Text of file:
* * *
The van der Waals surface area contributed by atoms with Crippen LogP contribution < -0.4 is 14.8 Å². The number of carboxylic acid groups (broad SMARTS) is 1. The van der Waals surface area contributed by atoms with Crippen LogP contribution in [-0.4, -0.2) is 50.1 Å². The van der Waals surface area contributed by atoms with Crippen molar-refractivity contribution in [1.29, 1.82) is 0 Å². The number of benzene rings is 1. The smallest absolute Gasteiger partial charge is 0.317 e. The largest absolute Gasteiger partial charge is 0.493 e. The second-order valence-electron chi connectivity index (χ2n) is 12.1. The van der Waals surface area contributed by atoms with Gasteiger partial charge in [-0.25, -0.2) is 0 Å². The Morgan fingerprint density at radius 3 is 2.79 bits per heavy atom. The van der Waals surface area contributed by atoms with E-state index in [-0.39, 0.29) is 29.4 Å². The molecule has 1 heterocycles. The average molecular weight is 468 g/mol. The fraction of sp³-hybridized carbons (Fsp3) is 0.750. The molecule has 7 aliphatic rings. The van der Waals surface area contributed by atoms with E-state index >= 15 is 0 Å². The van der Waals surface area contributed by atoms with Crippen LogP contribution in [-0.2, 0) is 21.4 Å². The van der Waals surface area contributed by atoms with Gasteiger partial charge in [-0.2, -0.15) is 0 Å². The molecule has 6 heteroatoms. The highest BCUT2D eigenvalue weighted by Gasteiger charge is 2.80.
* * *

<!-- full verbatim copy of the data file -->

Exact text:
The van der Waals surface area contributed by atoms with Crippen LogP contribution < -0.4 is 14.8 Å². The number of carboxylic acid groups (broad SMARTS) is 1. The van der Waals surface area contributed by atoms with Crippen LogP contribution in [-0.4, -0.2) is 50.1 Å². The van der Waals surface area contributed by atoms with Crippen molar-refractivity contribution in [1.29, 1.82) is 0 Å². The number of benzene rings is 1. The smallest absolute Gasteiger partial charge is 0.317 e. The largest absolute Gasteiger partial charge is 0.493 e. The second-order valence-electron chi connectivity index (χ2n) is 12.1. The van der Waals surface area contributed by atoms with Gasteiger partial charge in [-0.25, -0.2) is 0 Å². The Morgan fingerprint density at radius 3 is 2.79 bits per heavy atom. The van der Waals surface area contributed by atoms with E-state index in [-0.39, 0.29) is 29.4 Å². The molecule has 1 heterocycles. The average molecular weight is 468 g/mol. The fraction of sp³-hybridized carbons (Fsp3) is 0.750. The molecule has 7 aliphatic rings. The van der Waals surface area contributed by atoms with E-state index >= 15 is 0 Å². The van der Waals surface area contributed by atoms with Crippen LogP contribution in [-0.2, 0) is 21.4 Å². The van der Waals surface area contributed by atoms with Gasteiger partial charge in [-0.2, -0.15) is 0 Å². The molecule has 6 heteroatoms. The highest BCUT2D eigenvalue weighted by Gasteiger charge is 2.80.